Oscar Wilde: Morality, Aesthetics and the Dandy
The Victorian stage was a public space in which playwrights could actively explore notions of moral philosophy and ontology or identity formation. Oscar Wilde utilized this open theatrical space of discovery by writing plays that staged and interrogated certain Victorian values. In An Ideal Husband, Wilde uses the language of aesthetics to examine his personal moral beliefs, which were not always coincident with the doxa of the time. Wilde’s personal moral vision is caught up in his identity as a dandy as he conceived of the dandy and the artist as one and the same. In touch with the inscape of life through a love of beauty and the senses, both the dandy and the artist were perfectly poised to present a moral message to society, according to Wilde. In An Ideal Husband the dandy, Lord Goring, under goes a series of ontological shifts which are echoed in Wilde’s own life: dandy as moral voice, guide or counselor ; as innocent accused of immorality ; as sacrificial lamb ; and as the reinstated dandy. In An Ideal Husband , the dandy as a moral voice is sacrificed by the very society he attempts to assist and improve. However, at the end of Wilde’s play, the dandy is rescued and reinstated into the good graces of society. Unlike Wilde’s idyllically penned community of forgiveness, his Victorian audience was unwilling to forgive his own actions that fell outside of the community standards. After Wilde’s arrest , the Victorian community was silent. Wilde hoped for acceptance; however, unlike his dandy, neither he nor his reputation could be repaired or restored.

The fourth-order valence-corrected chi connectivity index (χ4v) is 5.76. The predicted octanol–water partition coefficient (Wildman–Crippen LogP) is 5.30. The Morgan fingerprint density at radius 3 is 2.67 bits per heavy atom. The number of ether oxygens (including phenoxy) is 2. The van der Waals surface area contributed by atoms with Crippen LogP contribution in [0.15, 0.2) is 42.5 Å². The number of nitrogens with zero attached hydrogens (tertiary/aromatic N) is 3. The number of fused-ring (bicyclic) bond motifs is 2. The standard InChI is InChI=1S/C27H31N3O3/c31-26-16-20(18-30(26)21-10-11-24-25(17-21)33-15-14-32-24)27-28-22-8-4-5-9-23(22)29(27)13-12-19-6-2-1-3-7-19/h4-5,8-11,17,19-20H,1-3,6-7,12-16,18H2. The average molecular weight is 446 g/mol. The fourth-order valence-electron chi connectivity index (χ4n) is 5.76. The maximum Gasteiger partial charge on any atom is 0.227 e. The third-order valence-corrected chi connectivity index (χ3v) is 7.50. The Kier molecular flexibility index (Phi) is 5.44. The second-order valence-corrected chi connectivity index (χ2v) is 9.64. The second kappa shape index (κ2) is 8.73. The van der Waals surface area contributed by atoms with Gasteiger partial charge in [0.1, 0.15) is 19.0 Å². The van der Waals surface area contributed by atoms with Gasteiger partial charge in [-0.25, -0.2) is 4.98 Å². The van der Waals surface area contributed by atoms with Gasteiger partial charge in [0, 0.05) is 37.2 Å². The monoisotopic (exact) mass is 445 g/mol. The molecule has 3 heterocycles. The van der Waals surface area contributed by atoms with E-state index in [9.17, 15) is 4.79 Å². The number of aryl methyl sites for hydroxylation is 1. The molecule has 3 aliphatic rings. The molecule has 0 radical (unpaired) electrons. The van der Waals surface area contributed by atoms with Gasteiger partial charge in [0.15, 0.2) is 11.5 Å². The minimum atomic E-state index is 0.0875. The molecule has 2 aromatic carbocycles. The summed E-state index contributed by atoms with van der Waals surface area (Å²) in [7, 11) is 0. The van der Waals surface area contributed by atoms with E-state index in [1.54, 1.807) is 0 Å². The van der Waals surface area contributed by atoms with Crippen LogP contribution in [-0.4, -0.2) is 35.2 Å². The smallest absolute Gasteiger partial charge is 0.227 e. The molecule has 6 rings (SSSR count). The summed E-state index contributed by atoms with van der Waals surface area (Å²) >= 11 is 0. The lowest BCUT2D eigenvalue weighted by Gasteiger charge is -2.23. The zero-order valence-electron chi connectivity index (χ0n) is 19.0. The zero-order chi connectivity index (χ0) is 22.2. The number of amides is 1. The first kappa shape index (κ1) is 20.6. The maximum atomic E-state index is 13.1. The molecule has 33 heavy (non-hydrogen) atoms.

Corrie Shoemaker , a SSHRC scholarship recipient, is currently completing her Master of Arts in Interdisciplinary Humanities (English Stream) at Trinity Western University. Her primary research interests are Shakespearean drama, Victorian literature, and contemporary theatrical adaptations of early-modern and Victorian plays. She presented a paper, “The Translation of Shakespearean Truth(s): Early Modern Ethics on the Post-Modern Stage,” at the University of Alberta’s MEMI conference this past December. She is currently applying to doctorate programs, both in Canada and in England, that focus upon Theater Studies and Shakespearian literature.